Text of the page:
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On December 14, 2000, the world first celebrated Monkey Day. Today, Monkey Day celebrates monkeys from the snowy mountains of Japan to the humid jungles of Brazil.
 
Some of the most endangered species of monkeys in the world are found in the Amazon rain forest of South America. The brown howler monkey and brown spider monkey are losing their habitats. People in Brazil, Colombia, and Venezuela are working to balance the monkeys’ habitats with agriculture and logging businesses.
 
Monkey Day encourages people to celebrate the world’s monkeys with “monkey business”! Some “monkey business” of past Monkey Days includes a new comic character from Hello Kitty and parties where people dress as their favorite monkey!
Noun

the art and science of cultivating the land for growing crops (farming) or raising livestock (ranching).

ape
Noun

large, intelligent primate with no tail.

celebrate
Verb

to observe or mark an important event with public and private ceremonies or festivities.

Noun

organism threatened with extinction.

flexible
Adjective

able to bend easily.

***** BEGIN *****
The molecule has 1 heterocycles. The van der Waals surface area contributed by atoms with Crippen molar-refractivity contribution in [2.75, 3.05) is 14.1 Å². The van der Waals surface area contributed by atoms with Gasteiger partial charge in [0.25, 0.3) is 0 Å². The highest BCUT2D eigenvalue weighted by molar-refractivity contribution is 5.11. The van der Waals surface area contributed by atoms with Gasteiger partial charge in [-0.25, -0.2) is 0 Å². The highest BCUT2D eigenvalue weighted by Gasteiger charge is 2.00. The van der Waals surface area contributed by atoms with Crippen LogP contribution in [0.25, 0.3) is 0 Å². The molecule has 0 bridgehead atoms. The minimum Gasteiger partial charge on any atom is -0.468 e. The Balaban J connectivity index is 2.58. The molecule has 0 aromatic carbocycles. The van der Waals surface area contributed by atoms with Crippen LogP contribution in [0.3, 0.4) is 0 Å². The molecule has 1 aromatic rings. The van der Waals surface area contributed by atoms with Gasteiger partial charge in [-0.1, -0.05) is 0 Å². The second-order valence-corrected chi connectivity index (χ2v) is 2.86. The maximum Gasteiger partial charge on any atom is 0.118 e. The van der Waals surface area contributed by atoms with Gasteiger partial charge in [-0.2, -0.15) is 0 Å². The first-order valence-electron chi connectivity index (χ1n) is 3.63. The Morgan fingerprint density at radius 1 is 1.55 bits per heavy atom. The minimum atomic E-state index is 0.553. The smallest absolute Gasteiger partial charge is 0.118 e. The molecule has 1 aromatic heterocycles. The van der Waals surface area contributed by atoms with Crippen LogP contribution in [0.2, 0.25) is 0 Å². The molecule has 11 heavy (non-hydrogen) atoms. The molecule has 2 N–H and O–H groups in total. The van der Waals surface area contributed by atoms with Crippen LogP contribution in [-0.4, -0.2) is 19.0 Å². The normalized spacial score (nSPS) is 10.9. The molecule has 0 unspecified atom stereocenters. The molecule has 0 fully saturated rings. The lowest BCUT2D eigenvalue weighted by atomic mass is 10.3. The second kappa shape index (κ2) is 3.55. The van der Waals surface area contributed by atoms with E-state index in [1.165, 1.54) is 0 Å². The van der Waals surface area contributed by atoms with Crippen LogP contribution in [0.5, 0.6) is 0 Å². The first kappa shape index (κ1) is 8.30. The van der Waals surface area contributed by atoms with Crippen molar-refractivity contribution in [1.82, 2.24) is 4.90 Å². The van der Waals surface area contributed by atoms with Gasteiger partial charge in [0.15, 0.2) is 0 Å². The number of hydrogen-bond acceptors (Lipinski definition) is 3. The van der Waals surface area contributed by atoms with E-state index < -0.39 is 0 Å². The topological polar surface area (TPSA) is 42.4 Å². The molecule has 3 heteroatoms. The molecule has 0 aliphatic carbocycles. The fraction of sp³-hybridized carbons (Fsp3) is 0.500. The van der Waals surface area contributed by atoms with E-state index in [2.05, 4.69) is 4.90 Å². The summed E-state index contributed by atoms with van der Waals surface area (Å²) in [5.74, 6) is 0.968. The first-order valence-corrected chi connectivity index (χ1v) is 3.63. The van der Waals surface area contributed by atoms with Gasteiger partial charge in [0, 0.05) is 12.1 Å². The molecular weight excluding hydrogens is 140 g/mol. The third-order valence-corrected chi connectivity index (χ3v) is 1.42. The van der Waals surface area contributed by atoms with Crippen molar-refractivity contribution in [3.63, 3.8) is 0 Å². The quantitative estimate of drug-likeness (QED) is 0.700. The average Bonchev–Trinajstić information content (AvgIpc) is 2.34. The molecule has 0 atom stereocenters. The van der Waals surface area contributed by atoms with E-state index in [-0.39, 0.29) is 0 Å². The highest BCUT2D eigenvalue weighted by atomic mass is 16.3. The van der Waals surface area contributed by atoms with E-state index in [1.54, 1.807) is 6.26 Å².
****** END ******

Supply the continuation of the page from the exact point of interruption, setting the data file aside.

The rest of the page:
Noun

environment where an organism lives throughout the year or for shorter periods of time.

humid
Adjective

air containing a large amount of water vapor.

jungle
Noun

tropical ecosystem filled with trees and underbrush.

logging
Noun

industry engaged in cutting down trees and moving the wood to sawmills.

monkey
Noun

mammal considered to be highly intelligent, with four limbs and, usually, a tail.

primate
Noun

type of mammal, including humans, apes, and monkeys.

prosimian
adjective, noun

grouping of primates, including lemurs, lorises, and tarsiers.

Noun

area of tall, mostly evergreen trees and a high amount of rainfall.

simian
Noun

ape or monkey.

snout
Noun

protruding nose and jaw of an animal such as a pig.

threaten
Verb

to scare or be a source of danger.